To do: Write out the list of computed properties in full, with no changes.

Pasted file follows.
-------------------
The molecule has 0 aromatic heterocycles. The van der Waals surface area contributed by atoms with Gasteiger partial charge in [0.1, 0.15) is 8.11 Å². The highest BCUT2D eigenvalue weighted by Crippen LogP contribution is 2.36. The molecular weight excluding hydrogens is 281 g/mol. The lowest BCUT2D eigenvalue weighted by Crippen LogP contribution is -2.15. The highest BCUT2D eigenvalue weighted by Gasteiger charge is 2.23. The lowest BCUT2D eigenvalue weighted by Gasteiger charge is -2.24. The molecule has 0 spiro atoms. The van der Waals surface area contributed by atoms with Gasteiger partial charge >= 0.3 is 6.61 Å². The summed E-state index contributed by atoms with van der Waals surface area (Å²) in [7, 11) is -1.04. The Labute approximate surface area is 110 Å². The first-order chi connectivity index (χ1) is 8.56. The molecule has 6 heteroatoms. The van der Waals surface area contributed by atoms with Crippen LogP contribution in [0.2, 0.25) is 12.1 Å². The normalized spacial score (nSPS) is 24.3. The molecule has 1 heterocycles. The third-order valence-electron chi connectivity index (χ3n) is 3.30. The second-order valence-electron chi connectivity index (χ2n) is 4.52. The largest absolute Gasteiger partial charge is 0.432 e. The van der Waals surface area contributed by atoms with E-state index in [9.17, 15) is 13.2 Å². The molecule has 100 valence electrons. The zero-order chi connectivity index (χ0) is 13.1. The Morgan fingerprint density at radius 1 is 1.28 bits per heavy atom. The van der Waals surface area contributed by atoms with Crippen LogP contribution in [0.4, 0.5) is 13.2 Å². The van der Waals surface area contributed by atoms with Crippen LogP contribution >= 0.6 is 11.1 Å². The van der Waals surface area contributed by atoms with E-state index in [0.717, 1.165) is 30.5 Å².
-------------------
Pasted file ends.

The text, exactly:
The molecule has 0 aromatic heterocycles. The van der Waals surface area contributed by atoms with Gasteiger partial charge in [0.1, 0.15) is 8.11 Å². The highest BCUT2D eigenvalue weighted by Crippen LogP contribution is 2.36. The molecular weight excluding hydrogens is 281 g/mol. The lowest BCUT2D eigenvalue weighted by Crippen LogP contribution is -2.15. The highest BCUT2D eigenvalue weighted by Gasteiger charge is 2.23. The lowest BCUT2D eigenvalue weighted by Gasteiger charge is -2.24. The molecule has 0 spiro atoms. The van der Waals surface area contributed by atoms with Gasteiger partial charge >= 0.3 is 6.61 Å². The summed E-state index contributed by atoms with van der Waals surface area (Å²) in [7, 11) is -1.04. The Labute approximate surface area is 110 Å². The first-order chi connectivity index (χ1) is 8.56. The molecule has 6 heteroatoms. The van der Waals surface area contributed by atoms with Crippen LogP contribution in [0.2, 0.25) is 12.1 Å². The normalized spacial score (nSPS) is 24.3. The molecule has 1 heterocycles. The third-order valence-electron chi connectivity index (χ3n) is 3.30. The second-order valence-electron chi connectivity index (χ2n) is 4.52. The largest absolute Gasteiger partial charge is 0.432 e. The van der Waals surface area contributed by atoms with E-state index in [9.17, 15) is 13.2 Å². The molecule has 100 valence electrons. The zero-order chi connectivity index (χ0) is 13.1. The Morgan fingerprint density at radius 1 is 1.28 bits per heavy atom. The van der Waals surface area contributed by atoms with Crippen LogP contribution in [0.4, 0.5) is 13.2 Å². The van der Waals surface area contributed by atoms with Crippen LogP contribution >= 0.6 is 11.1 Å². The van der Waals surface area contributed by atoms with E-state index in [0.717, 1.165) is 30.5 Å².